The original concepts for the snow castle on Hoth.

SWA: What pieces of research linked to the book surprised you the most?

JWR: I found in one drawer five or six colour studies by Ralph that were misfiled about twenty/thirty years ago, where Ralph was testing out the colours prior to the full on production paintings - there's one that I think is early Coruscant, nobody's quite sure - and there was one of the battle with Darth Vader and Luke in the carbon freezing chamber. So that was all great. There was also finding a lot of great production drawings from Norman Reynolds - he doesn't get a lot of credit, but he was the one who designed the carbon freezing chamber set for the film. And then the legal archive came up to me one day and they had boxes and boxes of interesting material - all of which was great for the first part of the book.

SWA: Were there any behind the scenes filming myths that can finally be shot down?

JWR: Well, I personally am someone who loves cinema, who ended up working here at LUCASFILM, and got to know George and love the STAR WARS films, but I approach it from the big picture. I know that there had been rumours about Wampa attacks and so on, and they did film some Wampa attacks, and they did film one of them getting shot by the Rebels with a bazooka. And General Veers was supposed to get killed. Those come to my mind. ILM did film his (Veers) Walker getting blown up and then they decided to change that whole beginning sequence. It didn't make a whole lot of sense originally because you had Darth Vader landing on Hoth before they blew up the energy generator, and at some point George must have said, "Y'know, we should probably change this." Veers survived, they blew up the generator, then Vader came down. It makes a lot more sense. I know that ILM did it (Veers death) from their storyboards. Rebel pilot Hobbie - in a suicide run -flies straight into the head of the Walker. That shot of the Walker missing its head is still in the film. Its just used in a different part of the film. That's what I remember from doing the writing for the book.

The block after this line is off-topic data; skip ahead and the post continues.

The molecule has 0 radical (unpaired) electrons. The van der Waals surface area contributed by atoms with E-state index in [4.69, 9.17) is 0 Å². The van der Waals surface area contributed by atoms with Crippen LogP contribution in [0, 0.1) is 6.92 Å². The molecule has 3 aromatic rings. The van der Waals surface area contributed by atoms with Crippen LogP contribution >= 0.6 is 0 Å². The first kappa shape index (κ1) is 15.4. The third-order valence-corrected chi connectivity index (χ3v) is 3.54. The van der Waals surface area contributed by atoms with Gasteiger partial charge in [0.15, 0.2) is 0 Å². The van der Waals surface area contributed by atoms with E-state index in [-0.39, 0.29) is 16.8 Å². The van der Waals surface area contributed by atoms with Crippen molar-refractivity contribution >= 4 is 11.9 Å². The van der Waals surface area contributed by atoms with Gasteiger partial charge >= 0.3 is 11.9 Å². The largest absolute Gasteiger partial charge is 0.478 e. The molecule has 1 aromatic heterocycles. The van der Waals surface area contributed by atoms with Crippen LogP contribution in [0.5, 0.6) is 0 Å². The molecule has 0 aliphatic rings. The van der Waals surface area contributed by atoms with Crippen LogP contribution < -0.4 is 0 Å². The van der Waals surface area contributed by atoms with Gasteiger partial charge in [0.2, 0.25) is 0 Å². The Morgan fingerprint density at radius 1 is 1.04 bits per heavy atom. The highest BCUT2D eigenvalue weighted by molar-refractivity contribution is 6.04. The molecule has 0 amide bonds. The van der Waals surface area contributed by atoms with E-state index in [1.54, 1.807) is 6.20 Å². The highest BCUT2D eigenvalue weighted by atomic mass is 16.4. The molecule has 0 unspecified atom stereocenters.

SWA: Are there any rare photos/behind the scenes material on the film that you weren't able to find? Are there any other STAR WARS movie Holy Grails that you're still eager to track down?

JWR: Not really. There were some little mini-mysteries I got involved in whilst in the writing, because there were certain books that said that George had written the Third Draft of the EMPIRE script. George wrote the Second Draft after Leigh Brackett died. And it seemed that things were not as organised as sometimes people would imagine, and the Third Drafts that I had said the writing was by George. But reading that draft the writing seemed like it was by Lawrence Kasdan. I asked George about this. The Yoda dialogue between the two drafts was a lot better, and George said, "Probably Larry wrote it, then!" (laughs) and "Why don't you just follow it up and ask him." So I did, and Lawrence Kasdan had the title page for his script version that had his name on it so he faxed it to me and that cleared up that mini-mystery.